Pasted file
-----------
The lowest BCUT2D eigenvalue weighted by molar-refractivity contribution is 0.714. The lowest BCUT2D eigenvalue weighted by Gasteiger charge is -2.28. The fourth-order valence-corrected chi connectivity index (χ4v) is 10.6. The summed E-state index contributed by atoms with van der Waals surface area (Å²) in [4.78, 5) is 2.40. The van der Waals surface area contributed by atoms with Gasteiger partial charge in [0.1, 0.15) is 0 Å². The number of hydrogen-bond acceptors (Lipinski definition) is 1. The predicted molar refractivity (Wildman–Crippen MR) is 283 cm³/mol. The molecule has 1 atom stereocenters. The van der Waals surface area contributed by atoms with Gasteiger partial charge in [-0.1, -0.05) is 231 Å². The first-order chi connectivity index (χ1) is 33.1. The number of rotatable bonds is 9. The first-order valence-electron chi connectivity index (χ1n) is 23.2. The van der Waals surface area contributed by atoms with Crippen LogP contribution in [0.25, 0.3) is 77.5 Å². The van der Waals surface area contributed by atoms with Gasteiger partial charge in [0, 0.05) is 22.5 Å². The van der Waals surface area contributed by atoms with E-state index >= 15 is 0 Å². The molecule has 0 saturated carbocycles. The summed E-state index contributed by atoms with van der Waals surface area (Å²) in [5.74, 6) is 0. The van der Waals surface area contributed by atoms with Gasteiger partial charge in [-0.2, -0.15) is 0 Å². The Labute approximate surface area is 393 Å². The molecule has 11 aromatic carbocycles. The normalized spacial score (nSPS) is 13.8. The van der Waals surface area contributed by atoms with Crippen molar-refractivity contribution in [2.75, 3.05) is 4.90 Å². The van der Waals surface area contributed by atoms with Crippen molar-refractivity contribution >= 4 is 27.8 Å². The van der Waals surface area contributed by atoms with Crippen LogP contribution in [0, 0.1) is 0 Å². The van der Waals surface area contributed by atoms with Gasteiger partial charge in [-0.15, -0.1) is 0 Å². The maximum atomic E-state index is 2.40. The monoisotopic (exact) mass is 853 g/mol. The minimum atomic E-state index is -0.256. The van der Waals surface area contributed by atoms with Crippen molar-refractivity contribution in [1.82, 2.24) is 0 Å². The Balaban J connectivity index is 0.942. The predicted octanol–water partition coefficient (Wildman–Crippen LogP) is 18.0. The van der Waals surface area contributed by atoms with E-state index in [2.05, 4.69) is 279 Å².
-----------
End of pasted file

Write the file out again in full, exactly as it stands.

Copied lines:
The lowest BCUT2D eigenvalue weighted by molar-refractivity contribution is 0.714. The lowest BCUT2D eigenvalue weighted by Gasteiger charge is -2.28. The fourth-order valence-corrected chi connectivity index (χ4v) is 10.6. The summed E-state index contributed by atoms with van der Waals surface area (Å²) in [4.78, 5) is 2.40. The van der Waals surface area contributed by atoms with Gasteiger partial charge in [0.1, 0.15) is 0 Å². The number of hydrogen-bond acceptors (Lipinski definition) is 1. The predicted molar refractivity (Wildman–Crippen MR) is 283 cm³/mol. The molecule has 1 atom stereocenters. The van der Waals surface area contributed by atoms with Gasteiger partial charge in [-0.1, -0.05) is 231 Å². The first-order chi connectivity index (χ1) is 33.1. The number of rotatable bonds is 9. The first-order valence-electron chi connectivity index (χ1n) is 23.2. The van der Waals surface area contributed by atoms with Crippen LogP contribution in [0.25, 0.3) is 77.5 Å². The van der Waals surface area contributed by atoms with Gasteiger partial charge in [0, 0.05) is 22.5 Å². The van der Waals surface area contributed by atoms with E-state index >= 15 is 0 Å². The molecule has 0 saturated carbocycles. The summed E-state index contributed by atoms with van der Waals surface area (Å²) in [5.74, 6) is 0. The van der Waals surface area contributed by atoms with Gasteiger partial charge in [-0.2, -0.15) is 0 Å². The Labute approximate surface area is 393 Å². The molecule has 11 aromatic carbocycles. The normalized spacial score (nSPS) is 13.8. The van der Waals surface area contributed by atoms with Crippen molar-refractivity contribution in [2.75, 3.05) is 4.90 Å². The van der Waals surface area contributed by atoms with Crippen molar-refractivity contribution >= 4 is 27.8 Å². The van der Waals surface area contributed by atoms with Crippen LogP contribution in [0, 0.1) is 0 Å². The van der Waals surface area contributed by atoms with Gasteiger partial charge in [-0.15, -0.1) is 0 Å². The maximum atomic E-state index is 2.40. The monoisotopic (exact) mass is 853 g/mol. The minimum atomic E-state index is -0.256. The van der Waals surface area contributed by atoms with Crippen molar-refractivity contribution in [1.82, 2.24) is 0 Å². The Balaban J connectivity index is 0.942. The predicted octanol–water partition coefficient (Wildman–Crippen LogP) is 18.0. The van der Waals surface area contributed by atoms with E-state index in [2.05, 4.69) is 279 Å².